Social Scientist. v 26, no. 306-307 (Nov-Dec 1998) p. 83.


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GEETANJALI GANGOLI*

Reproduction, Abortion and Women's Health *

The question of women's health seems to be cast in adjunct to reproduction, at least as far as the Indian state is concerned. For the feminist movements in the city of Bombay, women's health are inextricably connected with issues around sexuality, reproduction and the social and legal control of these. In fact, it has been stated in an internal critique that the need of feminists to discuss sexuality seems to have emerged from debates around fertility and fertility control.1

One of the Victories' of the health and the feminist movements in Bombay was the campaign around selective sex determination, using the medical techniques of amniocentesis and ultra sound. The campaign began in 1982, leading to a law banning these techniques in 1988, making Maharashtra the first state in the country to adopt such a law. Other states followed suit and in 1992, a law was passed at the national level, similar in spirit to the Bombay law.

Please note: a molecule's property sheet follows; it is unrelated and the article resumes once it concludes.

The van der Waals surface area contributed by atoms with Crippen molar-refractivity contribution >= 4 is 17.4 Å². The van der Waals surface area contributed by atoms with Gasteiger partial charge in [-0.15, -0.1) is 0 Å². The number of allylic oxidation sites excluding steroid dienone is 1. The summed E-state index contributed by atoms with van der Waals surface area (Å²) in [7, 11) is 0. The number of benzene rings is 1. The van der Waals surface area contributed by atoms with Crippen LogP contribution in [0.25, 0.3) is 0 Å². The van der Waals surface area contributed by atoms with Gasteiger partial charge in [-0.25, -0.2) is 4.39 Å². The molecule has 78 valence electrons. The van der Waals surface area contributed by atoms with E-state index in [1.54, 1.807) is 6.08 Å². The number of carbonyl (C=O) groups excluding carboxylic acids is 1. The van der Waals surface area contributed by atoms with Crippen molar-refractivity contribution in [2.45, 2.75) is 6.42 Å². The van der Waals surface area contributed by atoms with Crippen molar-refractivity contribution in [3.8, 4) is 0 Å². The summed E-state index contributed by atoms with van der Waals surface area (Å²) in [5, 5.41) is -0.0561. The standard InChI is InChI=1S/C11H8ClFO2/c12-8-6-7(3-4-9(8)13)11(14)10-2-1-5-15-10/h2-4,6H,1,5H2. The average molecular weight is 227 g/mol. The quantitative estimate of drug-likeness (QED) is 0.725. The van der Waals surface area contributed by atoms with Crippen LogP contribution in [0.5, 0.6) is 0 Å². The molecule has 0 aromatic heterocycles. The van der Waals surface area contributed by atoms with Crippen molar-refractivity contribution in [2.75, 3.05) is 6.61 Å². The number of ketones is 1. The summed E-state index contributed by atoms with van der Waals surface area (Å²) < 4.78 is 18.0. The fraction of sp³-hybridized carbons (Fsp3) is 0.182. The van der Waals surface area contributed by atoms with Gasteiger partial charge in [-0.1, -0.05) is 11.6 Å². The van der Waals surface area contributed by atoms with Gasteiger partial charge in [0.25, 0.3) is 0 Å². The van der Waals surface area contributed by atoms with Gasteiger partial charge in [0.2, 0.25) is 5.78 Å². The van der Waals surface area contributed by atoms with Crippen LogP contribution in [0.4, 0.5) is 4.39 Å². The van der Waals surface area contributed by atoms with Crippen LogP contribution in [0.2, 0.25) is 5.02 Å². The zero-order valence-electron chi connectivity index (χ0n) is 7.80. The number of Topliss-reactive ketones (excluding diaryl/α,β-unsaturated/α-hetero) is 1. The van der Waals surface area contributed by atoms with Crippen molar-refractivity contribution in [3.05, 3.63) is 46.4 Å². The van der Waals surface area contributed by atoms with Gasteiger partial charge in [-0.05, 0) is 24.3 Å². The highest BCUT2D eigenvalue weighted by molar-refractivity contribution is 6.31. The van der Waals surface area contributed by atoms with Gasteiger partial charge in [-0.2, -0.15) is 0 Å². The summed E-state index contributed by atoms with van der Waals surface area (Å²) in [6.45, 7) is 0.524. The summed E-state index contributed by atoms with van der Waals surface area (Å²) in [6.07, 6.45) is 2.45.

In this paper I will explore some issues related to the campaign in Bombay and the 1988 law. Connected closely to it, in my opinion, are the national family planning programme, the feminist critique of the methods and the ideology of the programme, legal and "moral" dilemmas connected with abortion and its implied and stated links with sex determination.

I

THE POLITICS OF THE FAMILY PLANNING PROGRAMME Indian feminists have pointed out that unlike in the West, where women have had to struggle to get access to the most basic birth control methods, in our country, the state uses force and coercion to reduce birth rates. India was the first country in the world to accept family planning as a national programme as is apparent in the first and second five year plans.2

* Research Scholar, Department of History, Delhi University, Delhi.

Social Scientist, Vol. 28, Nos. 11-12 Nov. - Dec. 1998



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